I can’t believe its five years since I started work on the CAT Oral History Project! This has got to be one of the most enjoyable, creative and life affirming things I’ve ever done. There were so many brilliant things about meeting the hundreds of people I met as a result of the project.
I can’t begin to talk about all the individual moments of joy and inspiration that rose up just because we started to talk to people. Oral history is a brilliant process. As a way of really listening to what people have to say about a subject it can’t be beaten. It was a complete privilege to spend time with people and learn from them, and then to make those interviews available for other people to hear.
I don’t know if I’ll ever do anything quite as good. I hope I do, but if I don’t, then this is a legacy I can be proud of. Partly because all that part of CAT’s history no longer exists, and the only place the culture of the place lives on outside of the memories of the people themselves is in these interviews and the various history books that exist, including my own. It really was a special place, far from perfect, but always striving to find a better truth. A better way of being human.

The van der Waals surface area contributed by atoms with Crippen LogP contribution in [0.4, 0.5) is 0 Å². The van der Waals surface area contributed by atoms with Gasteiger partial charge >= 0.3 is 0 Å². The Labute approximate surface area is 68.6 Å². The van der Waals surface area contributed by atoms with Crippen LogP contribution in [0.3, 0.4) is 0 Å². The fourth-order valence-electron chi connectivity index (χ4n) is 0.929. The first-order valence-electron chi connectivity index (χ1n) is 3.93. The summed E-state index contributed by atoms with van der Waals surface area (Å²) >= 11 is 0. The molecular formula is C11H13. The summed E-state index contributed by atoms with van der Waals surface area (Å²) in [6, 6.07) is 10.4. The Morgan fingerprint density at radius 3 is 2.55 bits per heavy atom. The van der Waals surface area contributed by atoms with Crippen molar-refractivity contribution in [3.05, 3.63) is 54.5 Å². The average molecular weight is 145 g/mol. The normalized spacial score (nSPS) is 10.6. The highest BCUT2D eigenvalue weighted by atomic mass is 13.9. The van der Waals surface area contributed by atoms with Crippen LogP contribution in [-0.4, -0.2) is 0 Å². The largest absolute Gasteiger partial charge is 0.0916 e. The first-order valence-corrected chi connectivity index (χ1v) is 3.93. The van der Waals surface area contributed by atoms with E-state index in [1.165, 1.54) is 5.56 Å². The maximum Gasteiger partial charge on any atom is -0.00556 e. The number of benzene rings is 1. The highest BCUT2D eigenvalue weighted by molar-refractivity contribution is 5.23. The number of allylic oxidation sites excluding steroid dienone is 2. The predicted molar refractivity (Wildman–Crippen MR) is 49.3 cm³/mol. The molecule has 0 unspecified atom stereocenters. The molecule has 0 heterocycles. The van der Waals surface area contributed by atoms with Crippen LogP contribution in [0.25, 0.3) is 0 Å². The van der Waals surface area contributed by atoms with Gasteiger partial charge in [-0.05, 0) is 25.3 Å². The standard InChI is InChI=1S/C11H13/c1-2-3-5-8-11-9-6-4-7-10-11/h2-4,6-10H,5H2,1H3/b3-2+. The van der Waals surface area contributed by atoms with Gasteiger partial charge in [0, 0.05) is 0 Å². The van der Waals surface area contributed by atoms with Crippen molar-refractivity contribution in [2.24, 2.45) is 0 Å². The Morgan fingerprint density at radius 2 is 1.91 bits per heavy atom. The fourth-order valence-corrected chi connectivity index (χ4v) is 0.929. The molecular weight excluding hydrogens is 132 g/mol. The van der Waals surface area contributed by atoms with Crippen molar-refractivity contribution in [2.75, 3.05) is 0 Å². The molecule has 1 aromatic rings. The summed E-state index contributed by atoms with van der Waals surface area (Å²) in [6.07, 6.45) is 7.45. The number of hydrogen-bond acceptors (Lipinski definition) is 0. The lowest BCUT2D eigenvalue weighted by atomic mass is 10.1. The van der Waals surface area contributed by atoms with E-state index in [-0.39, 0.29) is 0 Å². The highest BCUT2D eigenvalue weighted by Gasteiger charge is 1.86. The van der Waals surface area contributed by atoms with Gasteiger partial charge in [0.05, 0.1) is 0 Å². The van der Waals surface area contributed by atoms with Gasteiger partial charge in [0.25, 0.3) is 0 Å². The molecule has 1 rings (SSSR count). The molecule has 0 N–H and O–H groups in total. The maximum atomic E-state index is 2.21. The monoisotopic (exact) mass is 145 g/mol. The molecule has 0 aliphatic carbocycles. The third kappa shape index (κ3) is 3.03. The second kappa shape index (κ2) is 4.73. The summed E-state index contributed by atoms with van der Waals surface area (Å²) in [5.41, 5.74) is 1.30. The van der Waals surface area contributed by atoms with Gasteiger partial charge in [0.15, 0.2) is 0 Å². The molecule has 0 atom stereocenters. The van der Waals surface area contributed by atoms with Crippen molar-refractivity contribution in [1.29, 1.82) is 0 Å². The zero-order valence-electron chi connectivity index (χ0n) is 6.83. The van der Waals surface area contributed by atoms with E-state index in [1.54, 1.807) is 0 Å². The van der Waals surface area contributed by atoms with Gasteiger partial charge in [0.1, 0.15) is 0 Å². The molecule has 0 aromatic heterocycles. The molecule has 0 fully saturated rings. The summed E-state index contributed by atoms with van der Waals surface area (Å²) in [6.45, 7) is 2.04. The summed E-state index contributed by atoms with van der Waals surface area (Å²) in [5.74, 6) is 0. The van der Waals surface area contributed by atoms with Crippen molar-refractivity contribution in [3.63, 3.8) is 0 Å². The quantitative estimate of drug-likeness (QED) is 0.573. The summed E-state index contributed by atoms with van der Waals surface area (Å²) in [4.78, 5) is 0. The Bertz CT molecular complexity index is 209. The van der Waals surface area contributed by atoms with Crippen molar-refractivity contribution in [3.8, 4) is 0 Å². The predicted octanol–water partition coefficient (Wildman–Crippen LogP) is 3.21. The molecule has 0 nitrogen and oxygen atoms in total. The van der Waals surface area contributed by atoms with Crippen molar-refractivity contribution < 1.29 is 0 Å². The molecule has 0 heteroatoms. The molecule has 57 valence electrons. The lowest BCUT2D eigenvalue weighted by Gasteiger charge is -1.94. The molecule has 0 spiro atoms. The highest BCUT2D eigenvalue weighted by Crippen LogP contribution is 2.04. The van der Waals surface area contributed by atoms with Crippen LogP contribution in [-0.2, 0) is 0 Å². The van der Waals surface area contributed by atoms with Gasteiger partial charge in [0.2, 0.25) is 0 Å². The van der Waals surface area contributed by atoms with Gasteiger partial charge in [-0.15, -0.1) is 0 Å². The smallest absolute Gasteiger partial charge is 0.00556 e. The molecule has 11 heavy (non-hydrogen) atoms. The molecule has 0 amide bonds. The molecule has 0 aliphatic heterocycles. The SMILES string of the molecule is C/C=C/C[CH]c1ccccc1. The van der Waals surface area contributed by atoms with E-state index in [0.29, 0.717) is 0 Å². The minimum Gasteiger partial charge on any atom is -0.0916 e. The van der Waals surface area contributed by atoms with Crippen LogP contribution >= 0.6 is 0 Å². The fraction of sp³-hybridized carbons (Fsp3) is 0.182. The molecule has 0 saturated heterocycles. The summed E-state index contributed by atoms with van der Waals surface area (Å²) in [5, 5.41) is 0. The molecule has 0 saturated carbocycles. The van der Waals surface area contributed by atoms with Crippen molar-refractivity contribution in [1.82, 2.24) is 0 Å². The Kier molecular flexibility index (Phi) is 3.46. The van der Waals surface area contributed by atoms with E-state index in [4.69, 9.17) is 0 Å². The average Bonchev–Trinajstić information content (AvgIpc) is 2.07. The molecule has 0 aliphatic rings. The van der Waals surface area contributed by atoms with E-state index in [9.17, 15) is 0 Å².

Some of this is reflected in the interviews. They are all available at the National Library of Wales. Most are about an hour long. Go to the library, pick out an interview, spend an hour with a stranger. Learn something new. If you can’t get there then this podcast is a great place to start. It tells the story of the beginning of CAT, and features a whole range of voices. I love just listening to everyone’s voices, with the different accents and ways of speaking. Turn down the lights, relax in a chair with a nice cup of hot chocolate. Listen whilst dusting. Enjoy!